University of Notre Dame: Center for Social Concerns-Higgins Labor Program, Fall-2018 Events

Fall 2018 Events: 


Friday, August 31, 5pm, Geddes Coffee House

Topic: Scratch your Labor Day itch by discussing what’s on your mind about the world of work

Labor curious? Come to the Labor Cafe, where all persons are welcome and all opinions are tolerated.

LUNCHTIME LABOR RAPS (Research, Advocacy, & Policy Series)

Friday, September 7, 12:30 pm, Geddes Hall Coffeehouse

“Negotiating the Future of Work: Reflections and Predictions from a Veteran Labor Lawyer”

Tuck Hopkins, ND ‘74, retired attorney from Barnes & Thornburg

Higgins Lunchtime Labor RAPS feature experts—scholars, activists, and policymakers—exploring the past, present, and future of work, in the U.S. and beyond. All Notre Dame community members are welcome, and lunch is provided for those who RSVP here.


Friday, September 21, 4:30pm, Geddes Coffee House

Topic: Book Discussion of Luis Alberto Urrea’s The Devil’s Highway, a haunting account of undocumented immigrants, coyotes, and border agents

**Note the special time and format: This is part of the Center for Social Concerns’ book read in anticipation of Urrea’s campus visit on Oct. 2@5pm, in McKenna Hall. Interested in participating and want a free copy of the book? Contact the Higgins Labor Program.

Labor curious? Come to the Labor Cafe, where all persons are welcome and all opinions are tolerated.

​LUNCHTIME LABOR RAPS (Research, Advocacy, & Policy Series)

Friday, September 28, 12:30 pm, Geddes Hall Coffeehouse

“Global Unions, Strategic Campaigns: Worker Solidarity in the Age of Amazon”

Tim Beaty, ND ‘79, Director of Global Strategies, International Brotherhood of Teamsters

Higgins Lunchtime Labor RAPS feature experts—scholars, activists, and policymakers—exploring the past, present, and future of work, in the U.S. and beyond. All Notre Dame community members are welcome, and lunch is provided for those who RSVP here.



Friday, October 26, 5pm, Geddes Hall Coffee House

Topic: TBD

Labor curious? Come to the Labor Cafe, where all persons are welcome and all opinions are tolerated.


Monday, October 29, 5:30pm, Geddes Hall Andrews Auditorium
Emily Twarog, Associate Professor of History and Labor Studies at the University of Illinois, and author of Politics of the Pantry (Oxford University Press, 2018)
“Politics of the Pantry: Housewives, Food, and Consumer Protest in Twentieth Century America”
This lecture is cosponsored by the Department of History, Gender Studies, and American Studies.


Sunday, November 11, 3pm, DeBartolo Performing Arts Center

We are still finalizing the title, but it will feature themes resonate with the 2018 Craypo Series on Food, Work, and Power. Stay tuned for more details.



Friday, November 16, 5pm, Geddes Hall Coffee House

Topic: Food & Work

Labor curious? Come to the Labor Cafe, where all persons are welcome and all opinions are tolerated.


Wednesday, November 28-29, Geddes Coffee House
Melody Gonzalez, ND ‘05, and a colleague from the Coalition for Immokalee Workers, will address the Fair Food Program in a series of meetings with students, faculty, staff, and community members. Details to follow.

How you’ve helped us respond to violence with vision and humanity.

As we mark the one-year anniversary of the violence in Charlottesville last August, we want to pause for a moment to thank you, the friends and supporters of the National Trust and the African American Cultural Heritage Action Fund, for responding to hate and violence with vision and humanity.

With you, we are doing the work of justice by telling a fuller American story. With you, we are lifting up the stories of African American artists, activists, and achievers, whose courage across every generation moved our nation closer to its founding ideals. And, with you, we have launched the Action Fund, the largest private campaign ever undertaken to preserve African American history in the places where it happened. We have received gifts totaling $6 million towards our goal of $25 million. Thank you.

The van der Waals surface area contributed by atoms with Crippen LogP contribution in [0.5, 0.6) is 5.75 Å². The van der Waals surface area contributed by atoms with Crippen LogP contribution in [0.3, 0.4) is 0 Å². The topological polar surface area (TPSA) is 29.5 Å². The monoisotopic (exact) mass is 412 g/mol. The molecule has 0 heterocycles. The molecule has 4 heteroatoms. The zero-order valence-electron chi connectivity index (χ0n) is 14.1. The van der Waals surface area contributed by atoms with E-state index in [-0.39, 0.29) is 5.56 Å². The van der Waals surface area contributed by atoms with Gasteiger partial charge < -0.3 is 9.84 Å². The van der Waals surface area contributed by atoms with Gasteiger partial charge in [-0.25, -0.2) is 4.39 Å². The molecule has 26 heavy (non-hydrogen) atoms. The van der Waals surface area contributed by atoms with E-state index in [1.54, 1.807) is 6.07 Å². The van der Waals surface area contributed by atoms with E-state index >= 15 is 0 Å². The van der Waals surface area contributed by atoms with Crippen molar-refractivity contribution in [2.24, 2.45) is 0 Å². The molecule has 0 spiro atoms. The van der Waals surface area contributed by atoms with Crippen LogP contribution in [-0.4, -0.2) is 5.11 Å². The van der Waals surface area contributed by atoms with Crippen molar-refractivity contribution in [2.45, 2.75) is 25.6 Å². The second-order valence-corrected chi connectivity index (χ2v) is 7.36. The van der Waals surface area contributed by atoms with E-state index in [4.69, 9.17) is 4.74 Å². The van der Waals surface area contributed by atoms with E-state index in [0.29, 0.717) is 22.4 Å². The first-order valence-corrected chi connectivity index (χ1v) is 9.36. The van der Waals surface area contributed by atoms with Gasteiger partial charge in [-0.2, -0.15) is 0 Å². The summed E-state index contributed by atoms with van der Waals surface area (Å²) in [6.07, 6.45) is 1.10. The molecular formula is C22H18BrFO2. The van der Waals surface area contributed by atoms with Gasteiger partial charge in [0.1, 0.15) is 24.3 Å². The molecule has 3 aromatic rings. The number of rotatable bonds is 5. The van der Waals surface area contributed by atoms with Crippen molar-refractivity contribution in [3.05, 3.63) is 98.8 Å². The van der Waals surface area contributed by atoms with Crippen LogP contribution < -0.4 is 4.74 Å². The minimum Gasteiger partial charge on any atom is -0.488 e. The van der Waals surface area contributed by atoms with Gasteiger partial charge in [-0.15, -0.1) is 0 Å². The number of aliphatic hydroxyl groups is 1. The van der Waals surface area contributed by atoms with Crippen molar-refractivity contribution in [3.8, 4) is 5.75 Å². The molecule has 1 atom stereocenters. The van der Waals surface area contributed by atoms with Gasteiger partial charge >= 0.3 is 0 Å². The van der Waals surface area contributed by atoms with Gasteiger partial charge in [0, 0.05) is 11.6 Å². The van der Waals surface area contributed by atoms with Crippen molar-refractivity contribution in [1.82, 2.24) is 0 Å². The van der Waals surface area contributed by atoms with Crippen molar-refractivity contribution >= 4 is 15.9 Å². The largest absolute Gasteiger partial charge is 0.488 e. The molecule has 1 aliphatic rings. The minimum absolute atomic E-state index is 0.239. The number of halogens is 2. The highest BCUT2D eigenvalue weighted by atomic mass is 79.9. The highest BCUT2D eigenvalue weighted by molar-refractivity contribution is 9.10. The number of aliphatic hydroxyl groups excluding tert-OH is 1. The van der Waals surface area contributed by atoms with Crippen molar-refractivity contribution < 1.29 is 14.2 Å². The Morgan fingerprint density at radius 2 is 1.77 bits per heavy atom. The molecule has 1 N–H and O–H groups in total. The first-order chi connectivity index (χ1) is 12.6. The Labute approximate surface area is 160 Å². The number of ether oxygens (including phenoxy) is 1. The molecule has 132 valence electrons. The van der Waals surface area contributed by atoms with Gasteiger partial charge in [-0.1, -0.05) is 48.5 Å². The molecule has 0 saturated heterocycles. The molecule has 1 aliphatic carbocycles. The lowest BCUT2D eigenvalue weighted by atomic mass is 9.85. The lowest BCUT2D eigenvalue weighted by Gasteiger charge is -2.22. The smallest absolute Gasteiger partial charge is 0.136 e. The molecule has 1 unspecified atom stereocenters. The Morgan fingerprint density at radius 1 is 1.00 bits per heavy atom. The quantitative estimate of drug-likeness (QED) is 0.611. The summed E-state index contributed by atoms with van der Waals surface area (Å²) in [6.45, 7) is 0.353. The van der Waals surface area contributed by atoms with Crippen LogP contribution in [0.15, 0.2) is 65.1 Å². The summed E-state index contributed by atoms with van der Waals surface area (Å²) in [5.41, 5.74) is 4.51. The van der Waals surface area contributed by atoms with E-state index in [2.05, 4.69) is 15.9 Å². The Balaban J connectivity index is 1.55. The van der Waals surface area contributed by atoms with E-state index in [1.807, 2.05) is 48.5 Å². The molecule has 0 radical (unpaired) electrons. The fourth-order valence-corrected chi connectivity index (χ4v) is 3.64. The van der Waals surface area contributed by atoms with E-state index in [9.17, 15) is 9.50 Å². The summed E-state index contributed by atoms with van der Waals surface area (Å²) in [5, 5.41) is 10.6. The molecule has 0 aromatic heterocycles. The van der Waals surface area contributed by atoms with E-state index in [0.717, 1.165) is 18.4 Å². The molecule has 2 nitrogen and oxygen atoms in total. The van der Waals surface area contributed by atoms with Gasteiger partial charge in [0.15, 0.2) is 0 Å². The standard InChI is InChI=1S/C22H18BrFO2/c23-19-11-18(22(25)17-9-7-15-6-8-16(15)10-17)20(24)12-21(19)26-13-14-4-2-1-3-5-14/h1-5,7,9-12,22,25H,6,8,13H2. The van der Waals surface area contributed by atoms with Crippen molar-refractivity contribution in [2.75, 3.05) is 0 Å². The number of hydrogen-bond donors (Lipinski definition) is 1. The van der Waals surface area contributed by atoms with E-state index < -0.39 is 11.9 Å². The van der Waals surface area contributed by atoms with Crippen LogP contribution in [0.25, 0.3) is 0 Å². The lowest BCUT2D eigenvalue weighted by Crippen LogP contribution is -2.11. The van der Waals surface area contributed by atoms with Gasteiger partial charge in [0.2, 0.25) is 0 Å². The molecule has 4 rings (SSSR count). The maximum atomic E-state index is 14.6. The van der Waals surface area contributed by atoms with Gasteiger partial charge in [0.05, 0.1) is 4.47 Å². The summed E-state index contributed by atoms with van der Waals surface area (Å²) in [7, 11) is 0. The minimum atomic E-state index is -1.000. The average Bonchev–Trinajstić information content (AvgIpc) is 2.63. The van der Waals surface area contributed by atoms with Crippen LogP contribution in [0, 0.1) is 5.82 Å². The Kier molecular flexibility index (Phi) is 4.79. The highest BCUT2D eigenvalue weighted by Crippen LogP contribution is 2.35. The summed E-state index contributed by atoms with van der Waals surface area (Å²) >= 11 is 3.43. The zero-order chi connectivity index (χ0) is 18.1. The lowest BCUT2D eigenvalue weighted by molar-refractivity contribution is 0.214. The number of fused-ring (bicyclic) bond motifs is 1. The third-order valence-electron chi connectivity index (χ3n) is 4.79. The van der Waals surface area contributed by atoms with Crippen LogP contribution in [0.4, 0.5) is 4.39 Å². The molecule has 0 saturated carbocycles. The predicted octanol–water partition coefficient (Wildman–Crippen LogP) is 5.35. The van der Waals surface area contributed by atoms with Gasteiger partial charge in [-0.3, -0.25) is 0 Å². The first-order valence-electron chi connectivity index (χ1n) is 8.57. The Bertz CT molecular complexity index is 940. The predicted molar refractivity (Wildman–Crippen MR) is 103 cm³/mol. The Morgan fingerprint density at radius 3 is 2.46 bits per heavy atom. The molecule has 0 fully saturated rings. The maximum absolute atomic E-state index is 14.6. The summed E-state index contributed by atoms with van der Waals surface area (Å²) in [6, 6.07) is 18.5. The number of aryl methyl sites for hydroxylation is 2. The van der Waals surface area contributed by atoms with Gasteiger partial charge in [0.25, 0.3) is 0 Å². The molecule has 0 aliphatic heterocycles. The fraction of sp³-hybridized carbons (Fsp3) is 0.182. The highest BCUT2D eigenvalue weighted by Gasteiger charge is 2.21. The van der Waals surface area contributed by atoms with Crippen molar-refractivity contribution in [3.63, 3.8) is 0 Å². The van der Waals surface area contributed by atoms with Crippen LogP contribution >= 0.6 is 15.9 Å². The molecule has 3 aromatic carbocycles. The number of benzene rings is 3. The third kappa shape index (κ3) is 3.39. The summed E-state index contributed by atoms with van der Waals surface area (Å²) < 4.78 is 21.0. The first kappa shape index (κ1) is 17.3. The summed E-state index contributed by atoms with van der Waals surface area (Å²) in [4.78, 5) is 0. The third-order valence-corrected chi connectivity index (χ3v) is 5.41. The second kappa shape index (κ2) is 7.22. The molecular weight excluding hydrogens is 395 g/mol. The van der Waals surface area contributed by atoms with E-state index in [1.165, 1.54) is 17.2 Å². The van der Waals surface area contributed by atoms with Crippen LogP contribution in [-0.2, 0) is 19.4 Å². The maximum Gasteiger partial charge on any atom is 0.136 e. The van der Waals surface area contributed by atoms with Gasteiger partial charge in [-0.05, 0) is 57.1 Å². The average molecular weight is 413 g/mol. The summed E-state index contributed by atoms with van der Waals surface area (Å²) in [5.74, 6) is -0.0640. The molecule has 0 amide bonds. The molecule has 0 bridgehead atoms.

Your passion and generosity are making it possible for the National Trust to uplift the largely overlooked contributions of African American places, from Nina Simone’s childhood home in rural North Carolina to Chicago’s South Side Community Art Center to Memphis’ Clayborn Temple. With the philanthropic support of our donors, we have awarded grants totaling more than $1 million to advance African American preservation throughout America, at places as diverse as New York’s free community of Weeksville, African American homesteader sites across the Great Plains, and the Civil Rights sites of Birmingham.

Excavating and elevating these places and stories allows for a thorough reckoning with the complex and difficult history of race in our country, which is essential in overcoming intolerance, injustice, and inequality. As the National Trust’s Action Fund Director Brent Leggs suggests so elegantly in a Fast Company article on the events in Charlottesville, we can only understand ourselves as a country—who we are and who we aspire to be—when we have a fuller sense of who we have been over the years, together.

We have much work ahead, but in this solemn week, we hope you will take heart from the progress we have made over the past year. Thank you for standing with us to create a stronger, more united America, one where all people see their stories and potential in the places that surround us.

With our thanks and admiration for your support,

Darren Walker
Phylicia Rashad

2018-2019 Academic Year – As you prepare for your classes

I had the pleasure to meet a number of our newest Faculty to Notre Dame as part of our Hesburgh Libraries efforts to connect our colleagues to our various library services.

As the Subject Librarian for Africana Studies (The Continent of Africa, the United States and the Afro-Caribbean Diaspora) at the University of Notre Dame, I want my faculty colleagues  to consider the following Hesburgh Libraries Services as you make final plans to your Course Syllabus as well as to your Sakai site.

I have a limited budget to purchase e-Books in Africana Studies. If you have a title in mind that I should add to our library catalog please submit your request to my attention using the following form.

Our Teaching & Learning Services is a point of pride in my work in collaboration with you and your students. We have tremendous resources and accessibility to aide your research as well as opportunities for me to engage with your students in a one on one capacity. I encourage you and your students to access this link to schedule a Research Consultation with me.

Onward & Upward!


Exhibit: Black Citizenship in the Age of Jim Crow, at the New-York Historical Society – Post from Art Library Deco kYmberly Keeton

From The New-York Historical Society:

1 DredScott_UnidArtist_1